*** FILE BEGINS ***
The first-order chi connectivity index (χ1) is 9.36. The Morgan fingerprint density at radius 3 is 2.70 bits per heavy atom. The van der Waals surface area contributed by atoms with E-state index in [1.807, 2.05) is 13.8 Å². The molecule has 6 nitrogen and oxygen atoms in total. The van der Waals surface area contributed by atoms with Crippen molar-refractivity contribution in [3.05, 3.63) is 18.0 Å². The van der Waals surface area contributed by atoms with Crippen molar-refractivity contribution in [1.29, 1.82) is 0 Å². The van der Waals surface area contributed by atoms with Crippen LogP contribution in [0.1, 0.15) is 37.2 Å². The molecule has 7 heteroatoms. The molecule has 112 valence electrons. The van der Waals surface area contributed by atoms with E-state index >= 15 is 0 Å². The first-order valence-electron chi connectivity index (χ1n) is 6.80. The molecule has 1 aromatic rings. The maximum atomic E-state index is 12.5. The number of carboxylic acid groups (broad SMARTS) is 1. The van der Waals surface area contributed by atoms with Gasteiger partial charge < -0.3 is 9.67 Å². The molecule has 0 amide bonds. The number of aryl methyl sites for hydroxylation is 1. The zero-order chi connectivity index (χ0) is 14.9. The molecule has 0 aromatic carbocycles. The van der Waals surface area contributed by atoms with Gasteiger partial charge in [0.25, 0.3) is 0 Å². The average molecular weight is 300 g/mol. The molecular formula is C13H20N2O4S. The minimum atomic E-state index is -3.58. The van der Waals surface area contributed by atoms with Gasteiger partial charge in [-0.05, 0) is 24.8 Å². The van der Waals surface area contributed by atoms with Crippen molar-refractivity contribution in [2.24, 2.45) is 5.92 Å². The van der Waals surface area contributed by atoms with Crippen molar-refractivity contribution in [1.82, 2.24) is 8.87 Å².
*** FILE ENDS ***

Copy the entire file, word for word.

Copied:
The first-order chi connectivity index (χ1) is 9.36. The Morgan fingerprint density at radius 3 is 2.70 bits per heavy atom. The van der Waals surface area contributed by atoms with E-state index in [1.807, 2.05) is 13.8 Å². The molecule has 6 nitrogen and oxygen atoms in total. The van der Waals surface area contributed by atoms with Crippen molar-refractivity contribution in [3.05, 3.63) is 18.0 Å². The van der Waals surface area contributed by atoms with Crippen molar-refractivity contribution in [1.29, 1.82) is 0 Å². The van der Waals surface area contributed by atoms with Crippen LogP contribution in [0.1, 0.15) is 37.2 Å². The molecule has 7 heteroatoms. The molecule has 112 valence electrons. The van der Waals surface area contributed by atoms with E-state index >= 15 is 0 Å². The first-order valence-electron chi connectivity index (χ1n) is 6.80. The molecule has 1 aromatic rings. The maximum atomic E-state index is 12.5. The number of carboxylic acid groups (broad SMARTS) is 1. The van der Waals surface area contributed by atoms with Gasteiger partial charge < -0.3 is 9.67 Å². The molecule has 0 amide bonds. The number of aryl methyl sites for hydroxylation is 1. The zero-order chi connectivity index (χ0) is 14.9. The molecule has 0 aromatic carbocycles. The van der Waals surface area contributed by atoms with Gasteiger partial charge in [0.25, 0.3) is 0 Å². The average molecular weight is 300 g/mol. The molecular formula is C13H20N2O4S. The minimum atomic E-state index is -3.58. The van der Waals surface area contributed by atoms with Gasteiger partial charge in [-0.05, 0) is 24.8 Å². The van der Waals surface area contributed by atoms with Crippen molar-refractivity contribution in [2.24, 2.45) is 5.92 Å². The van der Waals surface area contributed by atoms with Crippen molar-refractivity contribution in [1.82, 2.24) is 8.87 Å².